According to UK prime minister Boris Johnson, Britain and its Western allies will increase the economic pressure on Russia by examining whether more can be done to prevent President Vladimir Putin from accessing the country’s gold reserves.
However, gold market specialists say that, in practice, there’s very little Western nations can do.
Around 20 percent—$140bn—of Russia’s $630bn foreign currency reserves are held in gold, reportedly in vaults within Russia.
Ahead of a NATO meeting in Brussels, Johnson told LBC Radio that Western nations should now try to extend this approach to Russia’s gold, Reuters reported.
“We need to do more,” he said. “And so we need to do more economically. Can we do more to stop [Putin] using his gold reserves for instance, in addition to his cash reserves?
“The more pressure we apply now, particularly on things like gold, that I believe the more we can shorten the war,” Johnson said.
On 7 March, the London Bullion Market Association (LBMA) suspended all Russian refineries from its accredited list, meaning newly minted Russian gold bars can no longer be traded in London.
However, the LBMA said that bars produced by Russian refiners before the suspension would still be accepted.
The LBMA’s “Good Delivery” list is an international standard for gold trading, as most bullion banks will only handle metal produced by accredited refineries.
An LBMA Good Delivery bar is a standardised 400 troy ounce bar of 99.99 percent pure gold, worth around $775,000 at current prices.
The LBMA told New Money Review that gold mined in Russia makes up some 10 percent of annual global production, although it said it did not know how much of this comes into the international markets.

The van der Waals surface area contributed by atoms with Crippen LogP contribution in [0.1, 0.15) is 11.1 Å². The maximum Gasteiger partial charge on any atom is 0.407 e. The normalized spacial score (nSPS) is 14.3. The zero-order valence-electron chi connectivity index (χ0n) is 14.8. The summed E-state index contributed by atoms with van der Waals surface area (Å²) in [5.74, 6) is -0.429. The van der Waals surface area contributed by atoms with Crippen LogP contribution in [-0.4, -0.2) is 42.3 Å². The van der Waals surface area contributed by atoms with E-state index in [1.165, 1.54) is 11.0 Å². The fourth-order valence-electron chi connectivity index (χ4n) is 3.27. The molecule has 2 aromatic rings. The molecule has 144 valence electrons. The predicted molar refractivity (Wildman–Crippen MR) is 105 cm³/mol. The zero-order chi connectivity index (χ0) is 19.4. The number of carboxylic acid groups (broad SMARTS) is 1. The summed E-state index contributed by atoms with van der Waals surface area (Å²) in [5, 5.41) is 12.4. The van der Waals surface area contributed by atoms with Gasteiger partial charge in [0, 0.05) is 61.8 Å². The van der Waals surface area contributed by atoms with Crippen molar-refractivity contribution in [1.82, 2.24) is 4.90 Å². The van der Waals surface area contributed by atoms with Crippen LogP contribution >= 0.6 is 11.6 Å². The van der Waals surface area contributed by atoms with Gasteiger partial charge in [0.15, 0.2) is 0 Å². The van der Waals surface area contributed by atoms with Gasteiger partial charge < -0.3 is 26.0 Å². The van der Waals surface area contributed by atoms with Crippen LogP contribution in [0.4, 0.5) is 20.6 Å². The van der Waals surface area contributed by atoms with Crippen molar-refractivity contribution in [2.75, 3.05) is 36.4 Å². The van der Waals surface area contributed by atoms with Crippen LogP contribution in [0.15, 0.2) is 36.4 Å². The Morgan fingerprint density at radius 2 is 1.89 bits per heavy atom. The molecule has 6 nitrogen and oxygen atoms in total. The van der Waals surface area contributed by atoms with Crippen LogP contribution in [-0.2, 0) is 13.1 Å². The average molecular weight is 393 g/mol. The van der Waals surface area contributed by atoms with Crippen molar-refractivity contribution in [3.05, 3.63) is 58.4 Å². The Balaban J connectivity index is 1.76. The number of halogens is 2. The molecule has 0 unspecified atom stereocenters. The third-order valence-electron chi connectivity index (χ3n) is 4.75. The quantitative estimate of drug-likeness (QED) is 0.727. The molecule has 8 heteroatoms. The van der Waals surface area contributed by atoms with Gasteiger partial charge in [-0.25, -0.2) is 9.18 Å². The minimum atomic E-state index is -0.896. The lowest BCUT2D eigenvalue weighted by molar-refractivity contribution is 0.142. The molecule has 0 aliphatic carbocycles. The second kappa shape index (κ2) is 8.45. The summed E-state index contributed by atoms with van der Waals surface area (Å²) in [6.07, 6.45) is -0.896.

However, one London-based gold specialist disputed Johnson’s assertion that Western powers may be able to stop Putin using his bullion reserves as he pleases.
“If the gold bars were sold without change of marking then their provenance would be known if and when they appeared on the international market (and that’s a big ‘if’ had the original sale been sanction-busting),” the specialist said.
But there’s nothing preventing Russian gold from being melted down and recast as new bars, he went on, even if this meant the gold would then have to be traded away from financial centres like London and New York. This, however, might lead to a discount, he said.
“If the gold were melted and re-marked, it would have subsequently to be moved outside the formal boundaries of the international market which means it would not attain the full international market price,” he said.
“The issue is that, to all intents and purposes, gold is gold, and unlike most diamonds (for example), its provenance cannot be determined by, say, chemical analysis.”
Sign up here for the New Money Review newsletter
Click here for a full list of episodes of the New Money Review podcast: the future of money in 30 minutes
Related content from New Money Review